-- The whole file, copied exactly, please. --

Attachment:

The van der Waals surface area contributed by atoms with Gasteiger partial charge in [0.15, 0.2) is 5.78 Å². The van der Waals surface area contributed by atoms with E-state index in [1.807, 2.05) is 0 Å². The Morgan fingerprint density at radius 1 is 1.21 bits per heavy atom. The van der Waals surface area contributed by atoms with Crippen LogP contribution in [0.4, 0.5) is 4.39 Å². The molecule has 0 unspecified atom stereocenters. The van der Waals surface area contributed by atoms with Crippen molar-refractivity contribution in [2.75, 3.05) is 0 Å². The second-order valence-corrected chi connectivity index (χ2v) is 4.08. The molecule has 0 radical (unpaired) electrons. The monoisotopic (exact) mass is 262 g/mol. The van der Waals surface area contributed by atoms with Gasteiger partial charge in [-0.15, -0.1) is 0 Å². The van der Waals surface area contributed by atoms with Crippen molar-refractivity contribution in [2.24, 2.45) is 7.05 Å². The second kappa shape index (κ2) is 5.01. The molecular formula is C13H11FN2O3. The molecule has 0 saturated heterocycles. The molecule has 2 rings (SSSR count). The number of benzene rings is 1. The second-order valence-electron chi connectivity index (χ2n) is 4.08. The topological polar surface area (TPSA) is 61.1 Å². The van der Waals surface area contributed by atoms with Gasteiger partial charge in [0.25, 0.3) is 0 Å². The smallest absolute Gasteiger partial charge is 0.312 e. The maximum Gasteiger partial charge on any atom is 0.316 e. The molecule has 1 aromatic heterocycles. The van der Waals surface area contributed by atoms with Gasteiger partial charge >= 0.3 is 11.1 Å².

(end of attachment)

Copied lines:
The van der Waals surface area contributed by atoms with Gasteiger partial charge in [0.15, 0.2) is 5.78 Å². The van der Waals surface area contributed by atoms with E-state index in [1.807, 2.05) is 0 Å². The Morgan fingerprint density at radius 1 is 1.21 bits per heavy atom. The van der Waals surface area contributed by atoms with Crippen LogP contribution in [0.4, 0.5) is 4.39 Å². The molecule has 0 unspecified atom stereocenters. The van der Waals surface area contributed by atoms with Crippen molar-refractivity contribution in [2.75, 3.05) is 0 Å². The second-order valence-corrected chi connectivity index (χ2v) is 4.08. The molecule has 0 radical (unpaired) electrons. The monoisotopic (exact) mass is 262 g/mol. The van der Waals surface area contributed by atoms with Gasteiger partial charge in [-0.15, -0.1) is 0 Å². The van der Waals surface area contributed by atoms with Crippen molar-refractivity contribution in [2.24, 2.45) is 7.05 Å². The second kappa shape index (κ2) is 5.01. The molecular formula is C13H11FN2O3. The molecule has 0 saturated heterocycles. The molecule has 2 rings (SSSR count). The number of benzene rings is 1. The second-order valence-electron chi connectivity index (χ2n) is 4.08. The topological polar surface area (TPSA) is 61.1 Å². The van der Waals surface area contributed by atoms with Gasteiger partial charge in [0.25, 0.3) is 0 Å². The smallest absolute Gasteiger partial charge is 0.312 e. The maximum Gasteiger partial charge on any atom is 0.316 e. The molecule has 1 aromatic heterocycles. The van der Waals surface area contributed by atoms with Gasteiger partial charge >= 0.3 is 11.1 Å².